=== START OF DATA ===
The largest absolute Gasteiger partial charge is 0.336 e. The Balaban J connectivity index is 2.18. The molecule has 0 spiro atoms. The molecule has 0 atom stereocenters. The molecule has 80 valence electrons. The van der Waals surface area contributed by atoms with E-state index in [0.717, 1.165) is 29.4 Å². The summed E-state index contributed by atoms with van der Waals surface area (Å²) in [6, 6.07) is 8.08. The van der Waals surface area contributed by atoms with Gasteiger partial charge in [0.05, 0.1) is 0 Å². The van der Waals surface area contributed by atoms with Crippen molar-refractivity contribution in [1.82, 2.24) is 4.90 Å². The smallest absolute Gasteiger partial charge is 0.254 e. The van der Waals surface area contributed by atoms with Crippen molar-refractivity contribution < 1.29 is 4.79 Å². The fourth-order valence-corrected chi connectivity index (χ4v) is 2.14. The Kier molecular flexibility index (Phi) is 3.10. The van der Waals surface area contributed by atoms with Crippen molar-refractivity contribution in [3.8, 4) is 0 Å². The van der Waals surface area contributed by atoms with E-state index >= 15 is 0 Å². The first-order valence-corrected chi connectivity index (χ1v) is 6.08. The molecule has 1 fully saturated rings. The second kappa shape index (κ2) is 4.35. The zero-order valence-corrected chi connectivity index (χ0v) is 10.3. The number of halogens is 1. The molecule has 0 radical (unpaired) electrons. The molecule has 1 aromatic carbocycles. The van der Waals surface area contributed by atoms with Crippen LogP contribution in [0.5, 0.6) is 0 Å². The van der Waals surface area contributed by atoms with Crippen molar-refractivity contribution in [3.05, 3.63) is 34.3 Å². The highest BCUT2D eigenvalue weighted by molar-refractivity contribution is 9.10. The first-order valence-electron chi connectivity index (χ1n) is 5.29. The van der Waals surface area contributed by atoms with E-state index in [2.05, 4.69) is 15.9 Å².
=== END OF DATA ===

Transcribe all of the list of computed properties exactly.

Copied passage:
The largest absolute Gasteiger partial charge is 0.336 e. The Balaban J connectivity index is 2.18. The molecule has 0 spiro atoms. The molecule has 0 atom stereocenters. The molecule has 80 valence electrons. The van der Waals surface area contributed by atoms with E-state index in [0.717, 1.165) is 29.4 Å². The summed E-state index contributed by atoms with van der Waals surface area (Å²) in [6, 6.07) is 8.08. The van der Waals surface area contributed by atoms with Gasteiger partial charge in [0.05, 0.1) is 0 Å². The van der Waals surface area contributed by atoms with Crippen molar-refractivity contribution in [1.82, 2.24) is 4.90 Å². The smallest absolute Gasteiger partial charge is 0.254 e. The van der Waals surface area contributed by atoms with Crippen molar-refractivity contribution < 1.29 is 4.79 Å². The fourth-order valence-corrected chi connectivity index (χ4v) is 2.14. The Kier molecular flexibility index (Phi) is 3.10. The van der Waals surface area contributed by atoms with Crippen molar-refractivity contribution in [3.8, 4) is 0 Å². The van der Waals surface area contributed by atoms with E-state index >= 15 is 0 Å². The first-order valence-corrected chi connectivity index (χ1v) is 6.08. The molecule has 1 fully saturated rings. The second kappa shape index (κ2) is 4.35. The zero-order valence-corrected chi connectivity index (χ0v) is 10.3. The number of halogens is 1. The molecule has 0 radical (unpaired) electrons. The molecule has 1 aromatic carbocycles. The van der Waals surface area contributed by atoms with Crippen LogP contribution in [0.5, 0.6) is 0 Å². The van der Waals surface area contributed by atoms with Crippen molar-refractivity contribution in [3.05, 3.63) is 34.3 Å². The highest BCUT2D eigenvalue weighted by molar-refractivity contribution is 9.10. The first-order valence-electron chi connectivity index (χ1n) is 5.29. The van der Waals surface area contributed by atoms with E-state index in [2.05, 4.69) is 15.9 Å².